With a few short strokes of the pen, I agreed to sell On Wings of a Song to Leisure Books. And via phone call, I asked if the editor might be interested in the sequel, Heart’s Landing, as well. She was, so I packed up that carefully typed second manuscript and shipped it to New York. By spring, I’d signed my second book contract. Not only that, but my excitement over these sales had a new idea popping into my head, this one set in medieval England. So I was writing again, too.
Since I was doing this on my own — by that I mean, I didn’t have the advice of anyone who’d “been there, done that” — I didn’t know what to expect in the months that followed those first sales. And I definitely didn’t know many of the things that I didn’t experience that I should have. I should have had to revise those books. (Oh, the cliches and contrivances!) I should have had to edit. (Oh, the excess of adverbs!) I didn’t have to do either. I wouldn’t see my manuscripts again until they were actual books to hold in my hands. [Did I just hear a collective gasp of horror from the published authors reading this? Well, if you gasped, you were oh-so-right to do so.]
In September 1983, I joined Romance Writers of America. Although my books weren’t technically romances as the genre is more narrowly defined, Leisure Books was a romance novel publisher. By this time the big historical sagas were less popular and I was reading more historical romances. I had a better idea of what would be expected of me in the future (a more narrow focus on the hero and heroine, making them and their relationship the center of the novel).
That month, I also received the cover flat of my first novel, which was now entitled Stormy Surrender. The new title was a huge disappointment to me. I thought it was lame and had nothing to do with the novel at all. I wasn’t thrilled with the sexy clinch either. The story wasn’t sexy, and I hated that it made it look like it was. And for the record, I always hate covers that deceive readers, no matter the genre. Still, it was my book with my name on the cover. That made it exciting.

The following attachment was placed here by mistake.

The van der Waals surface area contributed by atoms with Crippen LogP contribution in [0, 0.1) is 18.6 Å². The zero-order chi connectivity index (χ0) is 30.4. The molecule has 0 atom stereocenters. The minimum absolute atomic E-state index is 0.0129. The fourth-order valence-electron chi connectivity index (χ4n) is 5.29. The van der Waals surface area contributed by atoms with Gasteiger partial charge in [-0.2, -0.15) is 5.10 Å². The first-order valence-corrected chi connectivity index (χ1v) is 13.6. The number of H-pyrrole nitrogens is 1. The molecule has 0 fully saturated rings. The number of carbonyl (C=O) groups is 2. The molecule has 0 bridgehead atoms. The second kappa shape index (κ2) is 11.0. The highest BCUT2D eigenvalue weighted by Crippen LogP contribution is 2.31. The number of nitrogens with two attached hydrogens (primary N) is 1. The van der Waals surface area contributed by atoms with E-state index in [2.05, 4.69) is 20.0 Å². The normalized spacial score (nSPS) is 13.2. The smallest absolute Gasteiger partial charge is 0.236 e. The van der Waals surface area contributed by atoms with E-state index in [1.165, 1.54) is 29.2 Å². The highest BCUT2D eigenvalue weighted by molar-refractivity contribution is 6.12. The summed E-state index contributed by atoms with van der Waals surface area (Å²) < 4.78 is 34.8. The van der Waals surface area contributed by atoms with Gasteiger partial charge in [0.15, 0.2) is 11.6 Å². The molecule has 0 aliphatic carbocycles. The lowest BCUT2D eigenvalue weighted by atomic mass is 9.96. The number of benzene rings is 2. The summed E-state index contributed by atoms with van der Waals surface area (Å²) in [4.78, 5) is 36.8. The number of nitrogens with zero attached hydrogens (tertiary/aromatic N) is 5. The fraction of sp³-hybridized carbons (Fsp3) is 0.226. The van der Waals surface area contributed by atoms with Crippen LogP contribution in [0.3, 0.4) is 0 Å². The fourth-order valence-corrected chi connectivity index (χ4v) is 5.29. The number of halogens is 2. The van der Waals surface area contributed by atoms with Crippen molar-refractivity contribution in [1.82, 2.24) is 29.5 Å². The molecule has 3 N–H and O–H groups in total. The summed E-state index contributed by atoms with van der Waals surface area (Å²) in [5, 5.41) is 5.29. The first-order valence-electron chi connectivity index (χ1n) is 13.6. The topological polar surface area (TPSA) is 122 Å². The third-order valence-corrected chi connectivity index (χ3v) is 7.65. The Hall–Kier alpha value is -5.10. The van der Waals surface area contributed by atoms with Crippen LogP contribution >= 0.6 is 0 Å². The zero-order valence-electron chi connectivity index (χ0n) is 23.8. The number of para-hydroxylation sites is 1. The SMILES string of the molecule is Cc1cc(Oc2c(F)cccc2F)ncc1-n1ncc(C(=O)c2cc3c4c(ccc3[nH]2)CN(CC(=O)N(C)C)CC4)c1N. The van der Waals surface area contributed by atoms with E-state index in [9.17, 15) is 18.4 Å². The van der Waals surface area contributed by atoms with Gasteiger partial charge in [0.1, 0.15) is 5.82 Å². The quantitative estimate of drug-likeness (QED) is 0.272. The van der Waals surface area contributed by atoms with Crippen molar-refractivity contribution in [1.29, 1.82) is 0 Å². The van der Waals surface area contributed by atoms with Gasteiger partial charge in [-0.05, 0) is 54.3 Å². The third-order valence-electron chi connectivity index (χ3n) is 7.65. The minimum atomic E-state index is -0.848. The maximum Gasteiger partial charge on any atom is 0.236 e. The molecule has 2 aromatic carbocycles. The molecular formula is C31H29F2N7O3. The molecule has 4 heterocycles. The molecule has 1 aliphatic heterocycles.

We had a lot of fun with that cover where I worked. I was the office manager and bookkeeper in a real estate firm. The hero on the cover looked exactly like one of the top salesmen in our office. Our receptionist was a talented artist, and she did a rendition of the cover with the hero and heroine in front of the southern mansion with a For Sale sign (with our firm’s name on it) and a bubble of the hero saying something about her having to sell. That poor salesman. Even his wife thought the cover looked like him. He was razzed for months.
The books were set for release in February and March 1984 (which actually means January and February). I counted off the days and the minutes in breathless anticipation. To be honest, I wished them away. Hey, once they were in print, fame and fortune weren’t far behind. Right?